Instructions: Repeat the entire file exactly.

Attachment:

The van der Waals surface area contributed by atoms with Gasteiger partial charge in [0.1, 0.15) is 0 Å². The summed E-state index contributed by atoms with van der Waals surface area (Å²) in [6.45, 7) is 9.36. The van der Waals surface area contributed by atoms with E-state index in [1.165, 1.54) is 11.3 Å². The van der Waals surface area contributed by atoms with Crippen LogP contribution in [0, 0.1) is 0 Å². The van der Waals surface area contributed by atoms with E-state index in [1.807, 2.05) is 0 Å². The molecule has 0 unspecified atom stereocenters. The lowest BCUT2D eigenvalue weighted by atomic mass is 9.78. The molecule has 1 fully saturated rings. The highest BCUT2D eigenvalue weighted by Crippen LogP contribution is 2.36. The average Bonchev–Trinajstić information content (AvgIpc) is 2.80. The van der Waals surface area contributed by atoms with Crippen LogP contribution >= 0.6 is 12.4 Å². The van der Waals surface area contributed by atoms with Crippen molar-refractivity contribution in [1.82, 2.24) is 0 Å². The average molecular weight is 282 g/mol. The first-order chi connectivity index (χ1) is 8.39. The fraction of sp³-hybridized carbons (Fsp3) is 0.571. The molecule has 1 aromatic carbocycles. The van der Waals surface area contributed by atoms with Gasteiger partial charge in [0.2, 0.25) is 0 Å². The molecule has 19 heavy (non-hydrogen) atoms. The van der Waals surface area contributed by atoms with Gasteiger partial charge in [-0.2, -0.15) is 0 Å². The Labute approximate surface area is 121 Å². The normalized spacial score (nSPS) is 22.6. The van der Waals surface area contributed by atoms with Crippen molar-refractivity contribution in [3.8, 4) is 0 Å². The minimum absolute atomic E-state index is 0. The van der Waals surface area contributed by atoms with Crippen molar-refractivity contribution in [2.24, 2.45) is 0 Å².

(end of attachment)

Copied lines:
The van der Waals surface area contributed by atoms with Gasteiger partial charge in [0.1, 0.15) is 0 Å². The summed E-state index contributed by atoms with van der Waals surface area (Å²) in [6.45, 7) is 9.36. The van der Waals surface area contributed by atoms with E-state index in [1.165, 1.54) is 11.3 Å². The van der Waals surface area contributed by atoms with Crippen LogP contribution in [0, 0.1) is 0 Å². The van der Waals surface area contributed by atoms with E-state index in [1.807, 2.05) is 0 Å². The molecule has 0 unspecified atom stereocenters. The lowest BCUT2D eigenvalue weighted by atomic mass is 9.78. The molecule has 1 fully saturated rings. The highest BCUT2D eigenvalue weighted by Crippen LogP contribution is 2.36. The average Bonchev–Trinajstić information content (AvgIpc) is 2.80. The van der Waals surface area contributed by atoms with Crippen LogP contribution >= 0.6 is 12.4 Å². The van der Waals surface area contributed by atoms with Crippen molar-refractivity contribution in [1.82, 2.24) is 0 Å². The average molecular weight is 282 g/mol. The first-order chi connectivity index (χ1) is 8.39. The fraction of sp³-hybridized carbons (Fsp3) is 0.571. The molecule has 1 aromatic carbocycles. The van der Waals surface area contributed by atoms with Gasteiger partial charge in [0.2, 0.25) is 0 Å². The molecule has 19 heavy (non-hydrogen) atoms. The van der Waals surface area contributed by atoms with Gasteiger partial charge in [-0.2, -0.15) is 0 Å². The Labute approximate surface area is 121 Å². The normalized spacial score (nSPS) is 22.6. The van der Waals surface area contributed by atoms with Crippen molar-refractivity contribution in [3.8, 4) is 0 Å². The minimum absolute atomic E-state index is 0. The van der Waals surface area contributed by atoms with Crippen molar-refractivity contribution in [2.24, 2.45) is 0 Å².